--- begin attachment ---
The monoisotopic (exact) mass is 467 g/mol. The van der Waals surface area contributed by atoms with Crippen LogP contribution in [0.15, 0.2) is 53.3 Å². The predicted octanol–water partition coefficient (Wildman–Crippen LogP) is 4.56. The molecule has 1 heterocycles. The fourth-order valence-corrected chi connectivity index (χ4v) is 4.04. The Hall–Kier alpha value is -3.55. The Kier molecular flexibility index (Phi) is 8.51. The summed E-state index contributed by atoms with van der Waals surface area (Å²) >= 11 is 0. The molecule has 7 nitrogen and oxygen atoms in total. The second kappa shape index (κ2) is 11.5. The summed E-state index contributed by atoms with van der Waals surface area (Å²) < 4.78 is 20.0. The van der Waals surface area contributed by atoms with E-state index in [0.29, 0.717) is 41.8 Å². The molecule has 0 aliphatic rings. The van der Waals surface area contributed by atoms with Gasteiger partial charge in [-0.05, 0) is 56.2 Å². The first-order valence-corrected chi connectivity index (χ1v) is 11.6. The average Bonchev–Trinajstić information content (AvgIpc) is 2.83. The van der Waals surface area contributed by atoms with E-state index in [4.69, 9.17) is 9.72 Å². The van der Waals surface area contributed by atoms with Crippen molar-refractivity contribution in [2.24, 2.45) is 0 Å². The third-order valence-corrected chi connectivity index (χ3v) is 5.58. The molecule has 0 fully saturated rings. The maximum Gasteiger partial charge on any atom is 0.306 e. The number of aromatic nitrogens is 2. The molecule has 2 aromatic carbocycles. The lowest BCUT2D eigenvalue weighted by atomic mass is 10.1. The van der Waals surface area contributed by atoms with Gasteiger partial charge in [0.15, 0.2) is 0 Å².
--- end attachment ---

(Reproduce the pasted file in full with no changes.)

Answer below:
The monoisotopic (exact) mass is 467 g/mol. The van der Waals surface area contributed by atoms with Crippen LogP contribution in [0.15, 0.2) is 53.3 Å². The predicted octanol–water partition coefficient (Wildman–Crippen LogP) is 4.56. The molecule has 1 heterocycles. The fourth-order valence-corrected chi connectivity index (χ4v) is 4.04. The Hall–Kier alpha value is -3.55. The Kier molecular flexibility index (Phi) is 8.51. The summed E-state index contributed by atoms with van der Waals surface area (Å²) >= 11 is 0. The molecule has 7 nitrogen and oxygen atoms in total. The second kappa shape index (κ2) is 11.5. The summed E-state index contributed by atoms with van der Waals surface area (Å²) < 4.78 is 20.0. The van der Waals surface area contributed by atoms with E-state index in [0.29, 0.717) is 41.8 Å². The molecule has 0 aliphatic rings. The van der Waals surface area contributed by atoms with Gasteiger partial charge in [-0.05, 0) is 56.2 Å². The first-order valence-corrected chi connectivity index (χ1v) is 11.6. The average Bonchev–Trinajstić information content (AvgIpc) is 2.83. The van der Waals surface area contributed by atoms with E-state index in [4.69, 9.17) is 9.72 Å². The van der Waals surface area contributed by atoms with Crippen molar-refractivity contribution in [2.24, 2.45) is 0 Å². The third-order valence-corrected chi connectivity index (χ3v) is 5.58. The molecule has 0 fully saturated rings. The maximum Gasteiger partial charge on any atom is 0.306 e. The number of aromatic nitrogens is 2. The molecule has 2 aromatic carbocycles. The lowest BCUT2D eigenvalue weighted by atomic mass is 10.1. The van der Waals surface area contributed by atoms with Gasteiger partial charge in [0.15, 0.2) is 0 Å².